Colliding Lasers Double the Energy of Proton Beams

A standard laser generated proton beam is created through firing a laser pulse at a thin metallic foil to double the energy of a proton beam. (Source: Y. Strandqvist)

Proton therapy involves firing a beam of acce­lerated protons at cancerous tumours, killing them through irradiation. But the equipment needed is so large and expensive that it only exists in a few locations worldwide. ​Modern high-powered lasers offer the potential to reduce the equipment’s size and cost, since they can acce­lerate particles over a much shorter distance than traditional acce­lerators – reducing the distance required from kilometres to metres. The problem is, despite efforts from researchers around the world, laser generated proton beams are currently not energetic enough. But now, the Swedish researchers present a new method which yields a doubling of the energy.

The standard approach involves firing a laser pulse at a thin metallic foil, with the inter­action resulting in a beam of highly charged protons. The new method involves instead first splitting the laser into two less intense pulses, before firing both at the foil from two different angles simul­taneously. When the two pulses collide on the foil, the resultant electro­magnetic fields heat the foil extremely effi­ciently. The technique results in higher energy protons whilst using the same initial laser energy as the standard approach.

“This has worked even better than we dared hope. The aim is to reach the energy levels that are actually used in proton therapy today. In the future it might then be possible to build more compact equipment, just a tenth of the current size, so that a normal hospital could be able to offer their patients proton therapy,” says Julien Ferri, a researcher at the Department of Physics at Chalmers. The unique advantage of proton therapy is its precision in targeting cancer cells, killing them without injuring healthy cells or organs close by. The method is therefore crucial for treating deep-seated tumours, located in the brain or spine, for example. The higher energy the proton beam has, the further into the body it can penetrate to fight cancer cells.

Although the researchers’ achieve­ment in doubling the energy of the proton beams represents a great break­through, the end goal is still a long way off. “We need to achieve up to 10 times the current energy levels to really target deeper into the body. One of my ambitions is to help more people get access to proton therapy. Maybe that lies 30 years in the future, but every step forward is important,” says Tünde Fülöp, Professor at the Department of Physics at Chalmers.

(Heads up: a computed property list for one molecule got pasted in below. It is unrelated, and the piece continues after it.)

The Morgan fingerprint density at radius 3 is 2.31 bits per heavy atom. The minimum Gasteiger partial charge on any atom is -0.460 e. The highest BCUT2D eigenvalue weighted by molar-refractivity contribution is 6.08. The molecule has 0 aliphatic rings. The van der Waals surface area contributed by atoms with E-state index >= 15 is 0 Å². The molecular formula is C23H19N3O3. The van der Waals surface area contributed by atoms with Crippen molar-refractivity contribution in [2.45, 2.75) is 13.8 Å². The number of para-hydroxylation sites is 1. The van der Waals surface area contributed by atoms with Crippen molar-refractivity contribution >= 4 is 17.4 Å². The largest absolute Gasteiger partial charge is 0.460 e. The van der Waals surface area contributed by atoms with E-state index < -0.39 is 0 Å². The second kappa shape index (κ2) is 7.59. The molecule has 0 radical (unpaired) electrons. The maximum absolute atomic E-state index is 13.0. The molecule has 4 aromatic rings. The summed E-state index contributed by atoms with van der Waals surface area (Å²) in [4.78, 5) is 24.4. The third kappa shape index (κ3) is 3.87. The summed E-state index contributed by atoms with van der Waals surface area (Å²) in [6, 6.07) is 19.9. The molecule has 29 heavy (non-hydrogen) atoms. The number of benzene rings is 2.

Acce­lerated protons are not only interes­ting for cancer treatment. They can be used to investigate and analyse different materials, and to make radioactive material less harmful. They are also important for the space industry. Energetic protons constitute a large part of cosmic radiation, which damages satel­lites and other space equipment. Producing energetic protons in the lab allows researchers to study how such damage occurs, and to develop new materials which can better withstand the stresses of space travel.

Together with research colleague Evangelos Siminos at the University of Gothenburg, Chalmers researchers Julian Ferri and Tünde Fülöp used numerical simu­lations to show the feasibi­lity of the method. Their next step is to conduct experiments in colla­boration with Lund University. “We are now looking at several ways to further increase the energy level in the proton beams.  Imagine focusing all the sunlight hitting the Earth at a given moment onto a single grain of sand – that would still be less than the inten­sity of the laser beams that we are working with. The challenge is to deliver even more of the laser energy to the protons.” says Tünde Fülöp. (Source: Chalmers U.)

Reference: J. Ferri et al.: Enhanced target normal sheath acceleration using colliding laser pulses, Commun. Phys. 2, 40 (2019); DOI: 10.1038/s42005-019-0140-x

Link: Subatomic and Plasma Physics, Dept. of Physics, Chalmers University of Technology, Gothenburg, Sweden

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